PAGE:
Still, we found four bands on the bill we really wanted to record with, and arranged to record David and Siobhan on the Friday and then Jonnie and Sparrow on the Saturday, so we figured we’d just head up there, adjust to whatever we found and try and make it work.

What we didn’t expect to find, however, was somewhere so similar to our living room in Edinburgh that it was basically like a home from home: a Georgian living room, full of old carpets and furniture, a large fireplace, with three full-height windows on one side and a door in the middle of the opposite wall. It was basically identical to the room we record in back home.

Nevertheless the process wasn’t without its problems. The festival was buzzing around us as we worked, and the bands’ live schedules put a bit more pressure on getting things done within a certain timeframe, and we had more nerves and more false starts than we’ve had before, as well as more songs retroactively rescinded by the artists as they weren’t happy with the takes, so this has meant a rather tougher post-production process than any of the other Split 12”s.

The album we’ve ended up making, however, is one of which I am really proud, as well as a lovely record of the Insider Festival itself. I love small festivals, as opposed to the trampled wastelands of the bigger ones, and this is one I’d been trying to get to for a few years now, so never mind recording, I was happy just to be able to go.

The setting was spectacular, and Nic, Rory, Neil and I slept on the floor of the room in which we were recording, meaning we woke to beautiful Highland scenery and really good coffee every day. Everyone who was based in Inshriach House was so incredibly friendly and so positive about the idea of making a record that we felt at home pretty much immediately, and being up in the Highlands away from normal working chores made it a surprisingly peaceful way to work.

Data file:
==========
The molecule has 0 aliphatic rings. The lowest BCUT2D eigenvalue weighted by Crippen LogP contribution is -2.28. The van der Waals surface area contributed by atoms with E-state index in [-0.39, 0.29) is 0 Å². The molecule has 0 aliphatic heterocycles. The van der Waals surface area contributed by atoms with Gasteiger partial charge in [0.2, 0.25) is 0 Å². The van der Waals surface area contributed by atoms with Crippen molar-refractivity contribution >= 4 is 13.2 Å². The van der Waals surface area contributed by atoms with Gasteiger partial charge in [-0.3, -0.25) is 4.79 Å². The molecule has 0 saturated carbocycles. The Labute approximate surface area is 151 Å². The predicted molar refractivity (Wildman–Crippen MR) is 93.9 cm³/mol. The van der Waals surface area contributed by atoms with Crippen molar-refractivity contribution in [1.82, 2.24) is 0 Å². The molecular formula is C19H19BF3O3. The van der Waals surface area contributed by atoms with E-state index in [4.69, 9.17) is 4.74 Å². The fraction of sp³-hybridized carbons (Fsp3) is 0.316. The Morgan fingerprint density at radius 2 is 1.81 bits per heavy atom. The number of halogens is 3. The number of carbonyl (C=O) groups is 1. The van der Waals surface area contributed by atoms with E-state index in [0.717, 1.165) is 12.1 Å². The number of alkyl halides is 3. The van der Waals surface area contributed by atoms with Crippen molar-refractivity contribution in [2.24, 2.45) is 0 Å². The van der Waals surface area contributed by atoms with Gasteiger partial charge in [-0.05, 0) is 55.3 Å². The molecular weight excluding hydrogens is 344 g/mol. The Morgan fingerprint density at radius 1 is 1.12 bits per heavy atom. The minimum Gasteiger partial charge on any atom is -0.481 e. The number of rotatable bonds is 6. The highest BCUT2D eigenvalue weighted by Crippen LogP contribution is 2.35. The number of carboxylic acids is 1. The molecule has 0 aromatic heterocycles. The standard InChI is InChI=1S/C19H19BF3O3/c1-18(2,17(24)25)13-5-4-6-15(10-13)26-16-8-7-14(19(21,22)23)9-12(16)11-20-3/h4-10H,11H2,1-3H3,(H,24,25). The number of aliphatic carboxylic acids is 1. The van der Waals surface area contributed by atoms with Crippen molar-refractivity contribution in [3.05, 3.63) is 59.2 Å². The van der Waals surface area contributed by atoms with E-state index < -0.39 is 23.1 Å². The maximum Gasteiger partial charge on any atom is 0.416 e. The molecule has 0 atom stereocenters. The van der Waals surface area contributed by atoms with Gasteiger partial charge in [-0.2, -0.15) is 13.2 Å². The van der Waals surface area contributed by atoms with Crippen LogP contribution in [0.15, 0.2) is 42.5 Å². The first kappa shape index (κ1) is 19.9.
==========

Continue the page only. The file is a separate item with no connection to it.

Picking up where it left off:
And the unique working environment is probably why this album has worked out so nicely. I think it’s an unusual, but fantastic addition to our Split 12″ collection.

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Do the Gods Speak Esperanto

tumblr_static_tumblr_lnczwpcnjs1qzvd2s There are a couple of reasons for this post, one of which is kind of self-serving and will become obvious soon enough. The other is that this music is really rather lovely and I think you should hear it. You know, like the entire rest of this ridiculous blog I’ve been scribbling away at since sometime in 2004. Two thousand and fucking four!

It’s the Bastard Mountain album launch at the Queen’s Hall (see, told you I wasn’t very subtle!), and I know that instead of a support band we promised short sets from all the musicians involved in the collaboration, as this seemed to be more fitting with the overall project. However, for reasons that will be obvious to anyone who comes along tonight, we can’t really have a Sparrow and the Workshop set so instead Jill will be playing with another project called Do the Gods Speak Esperanto.

I know a lot of people know of BDY_PRTS, her collaboration with Jenny Reeve from Strike the Colours, but where that is really rather poppy, this work with Sean from John Knox Sex Club has a far more folky feel.

I know people tend to reflexively throw the folk tag at pretty much all acoustic pop music, but in this case the phrasing and verse structure and the way the vocals interplay reminds me quite a lot more of traditional music than a lot of the stuff either Jill or Sean do with their main projects, despite both of these also having the folk tag applied to them at times too.

The Ballad of Accounting shows this lyrical style most obviously, with some call and response interspersed with some unusually traditional (by these two’s standards, anyway) protest folk singing.

And it’s gorgeously done. Ballad of Accounting is gently insistent, but the other two tunes on their Soundcloud page are light, sad, breezy and lovely. There is a little bit of string work in there too, although not that much, and mixed pretty low. Mostly it’s about the two vocals, which have just a touch of old-school cabaret about them but mostly just follow these lilting, intertwining paths with a slow, soothing ebb and flow.

So yes, these guys will be one of a couple of people (including Meursault, Rob St. John and Rory Sutherland) opening for Bastard Mountain tonight. The music will start at 8pm, so get down relatively early if you want to hear this as well as the other sets, before the Bastards play their album start to finish to end the evening.